How to Super-Charge Your Content
With Emotion

Super-charged

There’s a specific reason why I wake up in the morning and end up writing 3-4 articles before I even hit the first sip of coffee. It’s because I’m all charged up.

The emotions are flowing:

  • I’m happy.
  • Or I’m sad.
  • Or I’m frustrated beyond belief.

And the reason why I get into these crazy moods is because I’ve just read a blog post. Or someone’s just written me an email that I strongly disagree with, or maybe simply asked me a question.

I don’t need caffeine to get going.

I’m now all charged up, and ready to answer that email, refute that blog post, or give a distinguished answer to the question in the forum. The emotions are raging like a river in a thunderstorm.

I don’t even pause to stop for structure. I just write, furiously.

And suddenly, I’ve fashioned out an answer. But guess what, my response is no longer just an answer to a blog post, or forum post, or email…

It’s a full-blown article, and it’s far superior to the article I was going to write.

It doesn’t matter what article I intended to write, because there’s no way on earth I can drum up enough emotion with a cold-start. I struggle through the words. I long for structure. I edit, re-edit, post-edit, pre-edit. In other words, I go nuts when sitting down to write an article from scratch.

But when I respond to a blog post or email, I’m no longer trying to be Superwriter®. I’m just trying to get a point across as I would in a conversation. And it helps a whole lot if I know who I’m talking to in the first place.

So if JoeShmoe says: Work Smarter, Not Harder, then something in my brain instantly explodes. I suddenly think, this JoeShmoe has no freakin’ idea at all. That ‘Work Smart’ cliché is a bloomin’ myth, because you actually work harder as you get higher up the ranks. Now that Joe Shmoe (whoever he is) has got me going, I’m roller-coasting my way into the answer without even knowing it.

When I’ve finished answering the post, I’ve done several things:

  1. I’ve dumped a truckload of emotion into the article (Can you feel it, can you feel it?…)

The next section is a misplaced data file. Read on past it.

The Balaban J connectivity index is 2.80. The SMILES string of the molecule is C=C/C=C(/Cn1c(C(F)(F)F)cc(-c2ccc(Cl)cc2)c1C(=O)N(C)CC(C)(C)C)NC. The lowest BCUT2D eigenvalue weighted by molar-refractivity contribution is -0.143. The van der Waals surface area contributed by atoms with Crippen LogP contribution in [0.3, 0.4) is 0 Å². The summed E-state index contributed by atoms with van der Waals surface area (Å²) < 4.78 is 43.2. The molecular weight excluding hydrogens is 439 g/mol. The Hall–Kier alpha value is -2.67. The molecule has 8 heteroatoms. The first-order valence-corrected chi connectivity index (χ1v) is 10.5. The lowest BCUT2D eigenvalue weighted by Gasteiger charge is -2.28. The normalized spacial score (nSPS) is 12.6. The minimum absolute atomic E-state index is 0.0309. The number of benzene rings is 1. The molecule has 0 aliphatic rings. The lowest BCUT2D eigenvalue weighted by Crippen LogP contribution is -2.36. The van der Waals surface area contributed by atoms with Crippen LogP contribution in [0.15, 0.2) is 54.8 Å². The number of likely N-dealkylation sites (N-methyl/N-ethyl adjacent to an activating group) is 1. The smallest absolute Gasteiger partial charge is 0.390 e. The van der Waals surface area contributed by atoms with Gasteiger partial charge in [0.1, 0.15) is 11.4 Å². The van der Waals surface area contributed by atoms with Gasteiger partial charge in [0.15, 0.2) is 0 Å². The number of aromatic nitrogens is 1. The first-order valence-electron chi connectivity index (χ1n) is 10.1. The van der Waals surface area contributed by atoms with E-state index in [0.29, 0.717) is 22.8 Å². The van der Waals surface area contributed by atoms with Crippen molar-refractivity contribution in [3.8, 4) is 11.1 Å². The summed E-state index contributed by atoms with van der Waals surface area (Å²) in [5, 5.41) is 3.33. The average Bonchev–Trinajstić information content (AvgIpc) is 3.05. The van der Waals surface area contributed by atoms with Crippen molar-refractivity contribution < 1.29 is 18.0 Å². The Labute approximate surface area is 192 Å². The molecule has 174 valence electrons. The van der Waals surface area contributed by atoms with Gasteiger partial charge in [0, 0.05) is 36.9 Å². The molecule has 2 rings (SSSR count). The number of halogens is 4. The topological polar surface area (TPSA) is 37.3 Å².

2. I’ve written with a sense of flow. Not pausing, mulling, pausing… just writing.
  3. My answer on the post, email, forum is long, detailed, and hence stands out not only in length, but also in depth.
  4. The post I’ve answered is so nice and detailed, that it’s chunky enough to use on my own blog/website/booklet/course/presentation/podcast/video (you’re getting the idea, eh?).

But what about the structure of the article?

Well, structure matters. And it helps to learn how to write as well as you can.

But in many cases, emotion will save the day. All you really have to do is take your response, tweak it a bit and while you haven’t got the world’s best article, you’ve got one heck of an article.

Most writers need coffee to get going—they need some additional stimulant.

Well, now you have your stimulant.

Go find some posts to answer. And let that torrent of emotion run wild.

(Yes, this article was written in response to a forum post—just in case you were wondering). :)

About the Author: Sean D’Souza offers a free report on ‘Why Headlines Fail’ when you subscribe to his Psychotactics Newsletter. Check out his blog, too.

Print Friendly

Smarter is Better Solutions for Smarter Content Marketing

Here’s what we’ve got for you:

  • 15 high-impact ebooks on content marketing, SEO, email marketing, landing pages, keyword research, and more.
  • A 20-part Internet marketing course that lays out a comprehensive path for your own online strategy.
  • An organized reference guide to the “best of the best” of Copyblogger.com, and how it all profitably fits together.
Free Registration

Take The Conversation Further ...

We'd love to know your thoughts on this article.
Meet us over on Google+ or Twitter to join the conversation right now!

Comments

  1. Yes! Feel the hate–let the emotion take over. Honestly, screw structure when you’re really on a rant. Nothing destroys a good rant than 8th grade English class lessons on structure. I always need an emotion start to write any good post. It’s dull otherwise. My heart starts it, my brain assembles it, and my fingers make it happen.

  2. Emotion in articles is like NOS in hot cars, but not only in articles, in comments too. In controversial articles, the emotion is more colorful I believe. Like when I wrote Why You Should Never Join MLM, the comments are really full of pro and contra emotions. It’s much fun :D

  3. I wonder what you write like when you do have a coffee;).

    It makes a post allot more interesting to read when you can feel the emotion in it, and their is nothing like a good ol rant to get the blood pumping!.